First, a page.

Use of Complementary Health Approaches for Chronic Low-Back Pain: A Pain Research Registry-Based Study

John C. Licciardone, Vishruti Pandya

Research output: Contribution to journalArticlepeer-review

4 Scopus citations


Objectives: To measure the use of complementary health approaches (CHAs) recommended in recent clinical practice guidelines relating to low-back pain, multivariate factors associated with their use, and clinical outcomes of CHA users and nonusers. Design: Observational cross-sectional study. Settings/Location: The Pain Registry for Epidemiological, Clinical, and Interventional Studies and Innovation. Subjects: A total of 568 patients with chronic low-back pain. Interventions: Massage therapy, spinal manipulation, yoga, and acupuncture. Outcome measures: The numerical rating scale for low-back pain intensity, Roland-Morris Disability Questionnaire for back-related disability, and the Patient-Reported Outcomes Measurement Information System with 29 items for quality-of-life deficits relating to sleep disturbance, pain interference with activities, anxiety, depression, and low energy/fatigue. Results: The distribution of the number of different CHAs used by patients for low-back pain was as follows: 0, 179 (31.5%); 1, 139 (24.5%); 2, 160 (28.2%); 3, 70 (12.3%); and 4, 20 (3.5%). The numbers of patients using the specific CHAs were as follows: massage therapy, 271 (47.7%); spinal manipulation, 238 (41.9%); yoga, 144 (25.4%); and acupuncture, 96 (16.9%). Opioids had been used for low-back pain by 415 (73.1%) patients. Higher levels of education and higher pain self-efficacy scores were associated with greater use of any CHA, whereas increasing age and being Black were associated with lesser use of any CHA. Any CHA use was associated with lesser low-back pain intensity and lesser back-related disability. Patients who used massage therapy reported better clinical outcomes across all three dimensions. Patient pain self-efficacy also enhanced the effect of CHA use. Conclusions: The use of CHAs relative to opioids for low-back pain was inconsistent with recommendations from recent clinical practice guidelines despite clinical benefits with CHA use in this study. More research is needed on ways to improve the uptake of CHAs recommended for low-back pain, particularly among older and Black patients.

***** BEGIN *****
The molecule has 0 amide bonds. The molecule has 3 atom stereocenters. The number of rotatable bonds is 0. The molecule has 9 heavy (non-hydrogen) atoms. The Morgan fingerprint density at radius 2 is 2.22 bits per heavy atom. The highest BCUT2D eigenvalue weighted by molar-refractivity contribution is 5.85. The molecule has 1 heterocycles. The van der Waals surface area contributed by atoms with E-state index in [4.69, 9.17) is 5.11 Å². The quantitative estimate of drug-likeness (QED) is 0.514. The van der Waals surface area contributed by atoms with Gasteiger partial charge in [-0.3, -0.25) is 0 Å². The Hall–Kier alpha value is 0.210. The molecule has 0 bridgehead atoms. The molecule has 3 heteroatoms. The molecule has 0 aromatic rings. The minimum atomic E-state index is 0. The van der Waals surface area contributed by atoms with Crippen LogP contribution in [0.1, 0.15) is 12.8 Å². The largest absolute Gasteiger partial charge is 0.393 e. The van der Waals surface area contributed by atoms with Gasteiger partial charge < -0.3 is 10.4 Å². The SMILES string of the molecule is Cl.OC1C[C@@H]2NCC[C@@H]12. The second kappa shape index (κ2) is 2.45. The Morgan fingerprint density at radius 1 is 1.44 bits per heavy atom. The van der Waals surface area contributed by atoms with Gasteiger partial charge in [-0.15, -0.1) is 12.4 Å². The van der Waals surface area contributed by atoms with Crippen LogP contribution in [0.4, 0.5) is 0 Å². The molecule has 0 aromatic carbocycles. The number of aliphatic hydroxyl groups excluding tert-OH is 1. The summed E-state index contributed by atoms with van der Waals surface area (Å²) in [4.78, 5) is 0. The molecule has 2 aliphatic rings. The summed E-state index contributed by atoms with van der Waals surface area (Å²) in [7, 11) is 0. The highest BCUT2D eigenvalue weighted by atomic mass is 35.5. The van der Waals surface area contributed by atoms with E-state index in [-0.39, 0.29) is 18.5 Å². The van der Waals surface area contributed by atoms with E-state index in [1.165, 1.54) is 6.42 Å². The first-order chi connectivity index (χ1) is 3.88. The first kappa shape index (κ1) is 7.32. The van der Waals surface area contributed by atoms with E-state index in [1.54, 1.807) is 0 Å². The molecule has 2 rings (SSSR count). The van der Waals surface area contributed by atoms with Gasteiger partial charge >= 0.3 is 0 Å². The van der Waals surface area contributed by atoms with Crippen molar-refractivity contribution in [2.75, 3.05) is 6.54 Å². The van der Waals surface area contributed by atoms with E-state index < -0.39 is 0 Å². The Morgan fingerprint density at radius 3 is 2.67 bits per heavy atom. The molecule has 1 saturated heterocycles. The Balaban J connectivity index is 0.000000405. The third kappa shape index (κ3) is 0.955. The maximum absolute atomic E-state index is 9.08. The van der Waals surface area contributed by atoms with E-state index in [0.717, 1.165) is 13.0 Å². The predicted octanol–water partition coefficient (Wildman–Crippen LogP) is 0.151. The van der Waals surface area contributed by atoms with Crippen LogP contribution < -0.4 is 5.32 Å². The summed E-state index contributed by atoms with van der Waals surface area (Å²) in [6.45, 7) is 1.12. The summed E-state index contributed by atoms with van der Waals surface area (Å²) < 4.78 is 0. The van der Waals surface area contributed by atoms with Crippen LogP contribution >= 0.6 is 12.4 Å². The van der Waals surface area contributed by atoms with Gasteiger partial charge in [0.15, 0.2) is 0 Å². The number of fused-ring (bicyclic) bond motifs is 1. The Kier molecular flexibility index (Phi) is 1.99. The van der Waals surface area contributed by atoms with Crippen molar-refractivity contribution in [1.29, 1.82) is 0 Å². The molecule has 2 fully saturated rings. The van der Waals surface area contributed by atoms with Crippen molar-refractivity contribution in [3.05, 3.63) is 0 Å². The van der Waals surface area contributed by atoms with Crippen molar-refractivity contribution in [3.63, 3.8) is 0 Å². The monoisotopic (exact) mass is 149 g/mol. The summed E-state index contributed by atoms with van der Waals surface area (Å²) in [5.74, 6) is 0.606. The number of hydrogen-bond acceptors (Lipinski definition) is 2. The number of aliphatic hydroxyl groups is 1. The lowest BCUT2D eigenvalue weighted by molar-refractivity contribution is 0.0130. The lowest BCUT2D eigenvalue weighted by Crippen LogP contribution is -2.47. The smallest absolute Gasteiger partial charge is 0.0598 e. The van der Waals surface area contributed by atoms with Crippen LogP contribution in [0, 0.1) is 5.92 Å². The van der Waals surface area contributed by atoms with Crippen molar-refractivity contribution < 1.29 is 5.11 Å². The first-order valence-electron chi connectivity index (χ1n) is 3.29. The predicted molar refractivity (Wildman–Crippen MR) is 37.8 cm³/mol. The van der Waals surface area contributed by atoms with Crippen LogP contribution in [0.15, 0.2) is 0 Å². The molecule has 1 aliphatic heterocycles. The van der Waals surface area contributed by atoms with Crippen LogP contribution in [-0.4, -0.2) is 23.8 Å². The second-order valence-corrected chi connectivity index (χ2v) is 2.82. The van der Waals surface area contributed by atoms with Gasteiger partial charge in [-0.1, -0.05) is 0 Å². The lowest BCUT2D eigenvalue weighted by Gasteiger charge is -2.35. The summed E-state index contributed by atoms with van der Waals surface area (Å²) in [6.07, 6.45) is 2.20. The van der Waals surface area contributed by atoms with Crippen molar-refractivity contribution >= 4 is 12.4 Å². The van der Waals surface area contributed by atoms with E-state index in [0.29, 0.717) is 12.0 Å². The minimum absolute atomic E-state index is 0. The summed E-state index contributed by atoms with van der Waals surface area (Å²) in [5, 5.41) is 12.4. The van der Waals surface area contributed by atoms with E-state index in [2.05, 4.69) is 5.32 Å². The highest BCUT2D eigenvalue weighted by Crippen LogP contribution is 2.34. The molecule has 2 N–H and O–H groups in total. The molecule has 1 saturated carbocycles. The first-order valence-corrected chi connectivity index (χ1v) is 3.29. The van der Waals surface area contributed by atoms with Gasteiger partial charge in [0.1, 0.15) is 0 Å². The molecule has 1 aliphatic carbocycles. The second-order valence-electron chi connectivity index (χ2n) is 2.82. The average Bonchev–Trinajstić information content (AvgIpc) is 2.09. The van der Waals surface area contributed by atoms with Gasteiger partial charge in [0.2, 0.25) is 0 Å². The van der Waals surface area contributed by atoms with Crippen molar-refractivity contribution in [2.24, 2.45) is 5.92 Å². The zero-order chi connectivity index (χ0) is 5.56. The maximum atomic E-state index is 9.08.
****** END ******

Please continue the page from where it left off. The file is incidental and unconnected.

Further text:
Original languageEnglish
Pages (from-to)369-375
Number of pages7
JournalJournal of Alternative and Complementary Medicine
Issue number5
StatePublished - 1 May 2020


  • chronic low-back pain
  • complementary health approaches
  • nonpharmacologic therapy
  • pain research registry
  • physical functioning
  • quality of life


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